It’s been rumoured that Duclair has been on the trade market for quite a while, but let’s take a moment and examine this in more detail. Arizona isn’t making the postseason, so they won’t be make a playoff push trade on someone with an expiring contract. Duclair was accepting of his AHL demotion and has been okay in the minors (eight points in 12 games). He’s only 21 years old and is a year removed from a 20-goal, 44-point rookie season. Why would Arizona want to trade Duclair at this point?
Landeskog’s numbers have been steadily declining with each passing season. His goals, assists, points-per-game, plus-minus, and shots have decreased every year since 2013-14 campaign. And his PIM and power-play points have decreased each year since 2014-15. This year is one of his worst years yet, despite the fact his time on ice at its highest point in five years. NHL GMs would realize this as well and would be cautious adding him at this point of the season. Landeskog would command a lot more at the draft.
6. Ben Bishop
Tampa may be only five points out of the playoffs, but they would have to pass six teams to get that final wildcard spot. The problem with trading Bishop is there is only one team fighting for a playoff spot that maybe needs a goaltender: The Calgary Flames. And that’s a big maybe. The Flames are not likely to trade for a goalie having a horrible season that will be a UFA this offseason. That means there is no market for Bishop and he’ll probably simply leave the Bolts as a free agent or wind up signing a cheap one- or two-year deal with Tampa.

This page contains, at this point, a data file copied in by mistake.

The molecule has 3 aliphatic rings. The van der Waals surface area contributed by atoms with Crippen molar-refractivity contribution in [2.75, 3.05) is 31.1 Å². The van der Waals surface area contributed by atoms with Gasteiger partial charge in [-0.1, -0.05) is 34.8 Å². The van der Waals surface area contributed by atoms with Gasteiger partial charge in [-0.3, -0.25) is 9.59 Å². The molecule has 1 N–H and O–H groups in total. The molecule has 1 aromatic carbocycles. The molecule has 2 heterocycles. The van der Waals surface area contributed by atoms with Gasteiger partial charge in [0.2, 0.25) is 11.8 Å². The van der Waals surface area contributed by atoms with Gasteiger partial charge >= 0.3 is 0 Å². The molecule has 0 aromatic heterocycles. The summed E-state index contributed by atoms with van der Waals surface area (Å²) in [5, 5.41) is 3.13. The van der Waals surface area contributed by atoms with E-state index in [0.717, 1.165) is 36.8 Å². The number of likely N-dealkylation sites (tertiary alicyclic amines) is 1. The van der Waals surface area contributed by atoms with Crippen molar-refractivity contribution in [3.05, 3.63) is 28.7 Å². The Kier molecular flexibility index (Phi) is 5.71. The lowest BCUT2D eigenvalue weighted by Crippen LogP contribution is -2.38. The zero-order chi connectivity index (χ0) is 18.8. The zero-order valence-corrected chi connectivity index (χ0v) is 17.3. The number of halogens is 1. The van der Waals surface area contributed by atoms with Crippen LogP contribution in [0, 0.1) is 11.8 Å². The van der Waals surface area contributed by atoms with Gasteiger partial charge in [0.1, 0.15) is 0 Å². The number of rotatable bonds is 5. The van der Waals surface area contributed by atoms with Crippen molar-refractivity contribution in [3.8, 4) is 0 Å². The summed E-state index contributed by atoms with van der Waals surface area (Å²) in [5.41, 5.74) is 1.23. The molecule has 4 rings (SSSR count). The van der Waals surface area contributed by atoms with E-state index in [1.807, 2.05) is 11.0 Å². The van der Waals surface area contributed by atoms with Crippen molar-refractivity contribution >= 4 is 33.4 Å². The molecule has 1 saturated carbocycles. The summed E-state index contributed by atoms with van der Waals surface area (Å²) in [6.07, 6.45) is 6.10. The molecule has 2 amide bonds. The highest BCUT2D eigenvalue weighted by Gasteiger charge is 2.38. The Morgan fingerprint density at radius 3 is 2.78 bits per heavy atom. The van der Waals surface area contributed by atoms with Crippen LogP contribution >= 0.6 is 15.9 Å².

5. Cam Fowler
Fowler has cooled off a lot from his hot start. He went from having nine goals, 22 points, a plus-two and six power play points in his first 33 games, to two goals, eight points, an even plus-minus and zero power play points in his last 27 games. But he’s still getting lots of ice time and is the Ducks top power play option. Everyone believes the Ducks need to make some kind of move or risk losing an important player in expansion, but it won’t be Fowler that is dealt within the next week.